This is revision people! This is one of tme msot famous A priori arguments for the existence of God – please comment.
St Anselm’s Ontological Argument: (A priori,)
- God is something which nothing greater can be conceived (Read possible)
- Even the fool understands that if God exists, he would be something which nothing greater can be conceived.
- It is one thing for something to exist in our understanding, and another thing for us to understand that it exists in reality. (Eg. A painters idea of his painting exists in his understanding, but it is not until it is painted that he understands that it exists in reality.)
- Something that exists in reality is greater then that which exists in our mind/understanding.
- ‘That which nothing greater can be conceived’ cannot exist only in the fools understanding, because if it can be conceived of only in our understanding, it cannot be conceived to exist in reality, which is greater.
- Therefore ‘that which nothing greater can be conceived’, God, undoubtedly exists in relation to our understanding and in reality.
Gaunilo: Substitute ‘the greatest island’ for ‘God’ and you can deduce a false conclusion.
Anselms response: The argument only works for ‘God’ as god is the only thing we can really understand in our hearts (Conceive) as being ‘that which nothing greater can be conceived’
- Anselm treats existence as a property and tehn proceeds to conclude that God has this property.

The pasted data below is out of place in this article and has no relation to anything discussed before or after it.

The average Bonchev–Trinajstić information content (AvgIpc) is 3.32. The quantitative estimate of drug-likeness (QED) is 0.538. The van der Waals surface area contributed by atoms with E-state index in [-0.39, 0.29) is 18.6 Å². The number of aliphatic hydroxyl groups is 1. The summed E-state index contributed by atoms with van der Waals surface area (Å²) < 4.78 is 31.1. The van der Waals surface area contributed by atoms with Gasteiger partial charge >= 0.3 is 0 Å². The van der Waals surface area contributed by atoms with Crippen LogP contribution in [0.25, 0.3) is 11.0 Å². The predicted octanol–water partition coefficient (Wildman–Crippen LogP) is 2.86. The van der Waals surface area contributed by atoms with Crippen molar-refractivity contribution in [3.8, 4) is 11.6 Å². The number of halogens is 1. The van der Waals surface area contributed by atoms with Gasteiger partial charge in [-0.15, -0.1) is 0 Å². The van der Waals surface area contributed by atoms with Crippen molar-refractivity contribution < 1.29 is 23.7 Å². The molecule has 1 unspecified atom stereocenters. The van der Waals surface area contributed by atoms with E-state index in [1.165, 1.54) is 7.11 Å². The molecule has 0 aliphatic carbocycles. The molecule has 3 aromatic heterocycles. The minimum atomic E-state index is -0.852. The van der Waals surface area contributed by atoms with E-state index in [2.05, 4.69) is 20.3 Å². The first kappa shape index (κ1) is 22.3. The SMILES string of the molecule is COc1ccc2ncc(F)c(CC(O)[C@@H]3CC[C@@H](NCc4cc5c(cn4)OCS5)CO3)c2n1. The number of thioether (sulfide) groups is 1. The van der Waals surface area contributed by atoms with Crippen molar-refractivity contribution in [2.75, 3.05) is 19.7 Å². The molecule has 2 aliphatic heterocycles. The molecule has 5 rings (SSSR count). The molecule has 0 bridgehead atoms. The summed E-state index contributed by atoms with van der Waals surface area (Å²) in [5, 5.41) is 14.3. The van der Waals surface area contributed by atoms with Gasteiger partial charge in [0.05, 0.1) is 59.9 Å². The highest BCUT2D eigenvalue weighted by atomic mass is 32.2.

- To say God exists does not atttribute a property of existence to God
- To say that God exists is only to say that the concept of God has an instantation in the actual world; that there exists at least one thing which matches our concept of God.
Damians comment: This is an interesting argument, but I think Kant is correct, and Gaunilo points out how absurd it is – in that it only works for the definition of God, and is hence logically invalid, but still seems to logically valid. However, a key factor in all of tehse types of arguments is that God is defined as ‘that which nothing greater can be conceived’ and in reality, this could be anything. God could be the universe (If it is infinite) God could be so great we cannot actually conceive of him – the argument doesn’t actually say what god is, rather what God is not, and it certainly provides no support to St Anselms Christian God.